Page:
The attempt, staged at Lomantini's salon in Wichita, Kan., took place from Aug. 19 to 22. To ensure a steady supply of customers, Lomantini offered haircuts free of charge, with all tips and donations going to the Kansas Humane Society.
During the three-day affair, Lomantini relied on a 12-person support team to clean the work area, do laundry and keep the stylist fed and hydrated around the clock. He also kept two massage therapists on site, allowing him to get a 12-minute rubdown every three hours.
"My focusing power was diminishing," Lomantini recalled, "and she was pregnant and emotional."
The second cut was for a woman who requested an intricate, layered cut called a "high-stacked bob" -- in his 60th hour.
"I should have made clear that the offer was for a trim, or basic cut," he stated, "not for that sort of complex styling."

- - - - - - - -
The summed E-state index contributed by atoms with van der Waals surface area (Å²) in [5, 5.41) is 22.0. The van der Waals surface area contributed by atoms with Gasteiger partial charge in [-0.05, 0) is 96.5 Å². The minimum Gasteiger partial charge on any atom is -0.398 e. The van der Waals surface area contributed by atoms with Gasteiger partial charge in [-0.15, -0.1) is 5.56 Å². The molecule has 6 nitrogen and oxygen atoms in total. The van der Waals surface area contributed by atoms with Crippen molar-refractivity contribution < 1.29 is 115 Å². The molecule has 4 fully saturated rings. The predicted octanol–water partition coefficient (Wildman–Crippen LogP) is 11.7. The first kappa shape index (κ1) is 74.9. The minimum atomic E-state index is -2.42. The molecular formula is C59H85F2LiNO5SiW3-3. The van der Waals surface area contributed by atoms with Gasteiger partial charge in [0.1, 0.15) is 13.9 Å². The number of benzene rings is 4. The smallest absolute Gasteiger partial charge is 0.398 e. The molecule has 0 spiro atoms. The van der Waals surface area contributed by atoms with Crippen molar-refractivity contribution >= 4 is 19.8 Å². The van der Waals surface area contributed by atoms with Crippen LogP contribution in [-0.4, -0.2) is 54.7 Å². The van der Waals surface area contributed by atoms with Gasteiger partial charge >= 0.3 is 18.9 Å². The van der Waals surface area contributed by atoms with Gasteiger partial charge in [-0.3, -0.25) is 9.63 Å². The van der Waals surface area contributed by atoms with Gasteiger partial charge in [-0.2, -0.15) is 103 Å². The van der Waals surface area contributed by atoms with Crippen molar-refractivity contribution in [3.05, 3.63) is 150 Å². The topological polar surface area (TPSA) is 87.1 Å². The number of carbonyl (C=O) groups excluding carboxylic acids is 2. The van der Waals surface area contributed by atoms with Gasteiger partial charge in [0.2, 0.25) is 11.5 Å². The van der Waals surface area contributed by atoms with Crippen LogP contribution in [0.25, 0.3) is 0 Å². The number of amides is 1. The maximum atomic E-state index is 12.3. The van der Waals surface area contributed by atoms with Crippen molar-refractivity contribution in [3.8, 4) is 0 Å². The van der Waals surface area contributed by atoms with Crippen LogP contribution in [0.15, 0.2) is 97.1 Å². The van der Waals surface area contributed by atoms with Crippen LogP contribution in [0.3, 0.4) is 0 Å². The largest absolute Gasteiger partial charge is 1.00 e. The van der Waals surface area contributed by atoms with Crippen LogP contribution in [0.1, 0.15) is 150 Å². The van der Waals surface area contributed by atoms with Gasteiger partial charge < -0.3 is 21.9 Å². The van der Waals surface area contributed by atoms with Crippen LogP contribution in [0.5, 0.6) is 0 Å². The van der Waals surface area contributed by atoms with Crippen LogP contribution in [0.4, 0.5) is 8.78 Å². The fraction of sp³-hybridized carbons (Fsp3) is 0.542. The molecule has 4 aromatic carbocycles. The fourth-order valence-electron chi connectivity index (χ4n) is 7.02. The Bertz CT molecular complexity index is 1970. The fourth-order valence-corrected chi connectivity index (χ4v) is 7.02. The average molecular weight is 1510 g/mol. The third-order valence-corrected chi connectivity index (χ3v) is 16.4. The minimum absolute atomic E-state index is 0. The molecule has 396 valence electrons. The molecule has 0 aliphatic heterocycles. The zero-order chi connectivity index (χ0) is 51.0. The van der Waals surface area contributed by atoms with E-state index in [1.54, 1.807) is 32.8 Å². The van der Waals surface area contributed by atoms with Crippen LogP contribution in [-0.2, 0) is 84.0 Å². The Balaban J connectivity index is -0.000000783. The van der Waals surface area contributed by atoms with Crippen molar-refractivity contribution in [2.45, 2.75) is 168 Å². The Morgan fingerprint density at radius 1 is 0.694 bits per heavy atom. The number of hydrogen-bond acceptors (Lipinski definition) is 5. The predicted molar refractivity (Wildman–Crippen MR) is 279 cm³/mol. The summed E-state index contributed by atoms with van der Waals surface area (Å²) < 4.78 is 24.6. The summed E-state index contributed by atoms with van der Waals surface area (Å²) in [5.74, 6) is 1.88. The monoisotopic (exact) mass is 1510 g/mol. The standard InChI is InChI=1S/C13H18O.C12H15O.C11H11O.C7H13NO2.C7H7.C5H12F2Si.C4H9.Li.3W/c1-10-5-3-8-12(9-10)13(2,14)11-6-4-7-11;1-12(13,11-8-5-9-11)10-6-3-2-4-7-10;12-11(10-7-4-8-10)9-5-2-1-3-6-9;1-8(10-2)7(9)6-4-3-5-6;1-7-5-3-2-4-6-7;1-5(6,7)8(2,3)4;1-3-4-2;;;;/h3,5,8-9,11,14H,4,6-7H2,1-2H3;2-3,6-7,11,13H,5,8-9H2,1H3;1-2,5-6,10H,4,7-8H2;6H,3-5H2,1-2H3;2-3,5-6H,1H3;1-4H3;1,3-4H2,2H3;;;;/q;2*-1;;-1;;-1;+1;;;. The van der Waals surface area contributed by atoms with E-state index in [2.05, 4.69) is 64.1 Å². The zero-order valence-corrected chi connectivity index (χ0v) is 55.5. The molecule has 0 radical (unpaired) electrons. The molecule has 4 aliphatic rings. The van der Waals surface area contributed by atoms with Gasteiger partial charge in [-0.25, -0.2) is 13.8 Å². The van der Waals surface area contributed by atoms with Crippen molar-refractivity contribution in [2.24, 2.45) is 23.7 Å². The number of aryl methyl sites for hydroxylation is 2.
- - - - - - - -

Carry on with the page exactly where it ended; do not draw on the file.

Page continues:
Lomantini says that the event drew more customers than he imagined and that the salon had a two-hour, on-call wait list for the duration of the marathon, including the early-morning hours.
"It was as busy at 4 o'clock in the morning as it was at 9," Lomantini said.
One morning, when a few customers didn't show for their 4 a.m. appointments, his staff called a handful of alternates who jumped out of bed and sped to the salon for their free haircut.
"I knew that if I dozed off, I would never come back," he said.
Guinness World Records has never before recognized a record in endurance haircutting. Lomantini's claim has been received and is under review, a Guinness spokesperson said. The review process typically takes four to six weeks.
Lomantini says the event, which netted $1,625 for the Kansas Humane Society, was so successful that he's considering a second marathon next year to see whether he can break his own record.